Commonly misspelled words and word combinations
I based this on the list found at, and added in many others that I've seen appear numerous times in my spam. View many of my custom spam catching regexes on this page.

Sneaky HTML spam tricks:
Also initially based on a snippet from, this checks for HTML purely there to hide text, links to .biz domains and also redirects from sites like MSN or Yahoo (which have redirect scripts that spammers use like this fake address: ). Also included is a check for the devious float: right that is used to break up words into gibberish, but still display correctly in HTML-enabled email clients.

Other filters
The remaining filters are all from the filter set available at Cecil Williams' Effective Spam Filtering with Eudora site, tweaked around as I saw fit. I stuck the "attatchment converted" filter as the first in my set, with the rest of them underneath the filters described above.


I've successfully used these filters in Eudora version 5.x and 6.x.

Eudora uses the POSIX implementation of regex, which means you need to use [[:space:]] instead of \s to indicate any whitespace character (space, tab, newline).

Eudora filters have a character limit per rule, right around 250. Using a previous incarnation of my obfuscated word search, I split each word search into two regexes if it went beyond that many characters, with at least half of the word in each rule per filter using an AND. An example of this would be "viag" (with any obfuscation and separators) AND "agra" (with any obfuscation and separators), thereby skirting the character limitation. This is less important for my updated regex, but good to know anyway.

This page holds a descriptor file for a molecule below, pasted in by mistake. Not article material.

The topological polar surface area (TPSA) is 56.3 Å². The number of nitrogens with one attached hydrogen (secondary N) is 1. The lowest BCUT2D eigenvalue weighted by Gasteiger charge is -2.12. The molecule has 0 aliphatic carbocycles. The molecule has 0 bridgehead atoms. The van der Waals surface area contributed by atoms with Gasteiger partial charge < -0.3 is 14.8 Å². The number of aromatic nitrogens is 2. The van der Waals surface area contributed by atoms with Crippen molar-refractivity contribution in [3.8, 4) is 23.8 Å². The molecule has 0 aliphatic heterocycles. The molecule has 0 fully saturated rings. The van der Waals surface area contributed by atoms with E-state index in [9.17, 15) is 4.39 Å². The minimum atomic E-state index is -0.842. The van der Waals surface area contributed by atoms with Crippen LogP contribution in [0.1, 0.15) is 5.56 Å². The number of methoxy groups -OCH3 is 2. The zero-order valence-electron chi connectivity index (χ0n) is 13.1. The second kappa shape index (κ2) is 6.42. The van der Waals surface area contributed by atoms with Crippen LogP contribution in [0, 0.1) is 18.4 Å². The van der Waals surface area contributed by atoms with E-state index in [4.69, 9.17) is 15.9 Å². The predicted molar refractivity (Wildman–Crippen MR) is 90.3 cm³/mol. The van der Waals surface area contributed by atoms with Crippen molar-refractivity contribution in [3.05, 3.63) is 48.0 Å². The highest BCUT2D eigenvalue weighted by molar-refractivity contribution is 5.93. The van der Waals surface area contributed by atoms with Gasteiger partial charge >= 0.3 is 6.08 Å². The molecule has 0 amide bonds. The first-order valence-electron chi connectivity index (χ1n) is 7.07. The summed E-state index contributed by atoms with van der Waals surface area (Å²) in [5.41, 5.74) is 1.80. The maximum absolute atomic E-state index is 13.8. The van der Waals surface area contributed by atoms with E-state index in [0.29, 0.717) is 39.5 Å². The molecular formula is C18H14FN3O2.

The best way to catch spam is to keep track of what's evading your spam filters. Patterns emerge quite quickly and you can immediately tweak your filters to catch the new spam. I've added quite a few rules based on what I've seen get through. Often times there's no way that the things included in the spam would ever be present in a valid email (misspellings, odd word combinations), so it's easy to base a new rule on it (or augment an existing rule).

If you are getting a valid email that is ending up as spam and you don't know why, you can assign or change the labels on individual filters and narrow it down that way (by re-fetching or manually running filters on the selected message... control shift L [make sure the manual checkbox is selected on all your filters, you may have to do this to all your filters initially]).

I read about an interesting tactic a while ago which basically makes the spammers do the work for you. Simply create a "spam" or "nospam" subdomain ( and use that in your email address ( the email harvesters and senders see the "nospam" and remove it, thereby invalidating the email address by trying to validate it. (= Amusing, in any case.

Where Improvements Could Be Made


Revision History

Disclaimer: I am by no means an expert in anything I talk about here (aside from using email for over 10 years), but I am a technical user who grasps the concepts and deals with them daily. This is not meant to be the ultimate reference for spam filtering using Eudora, just a place to get ideas for your own filtering.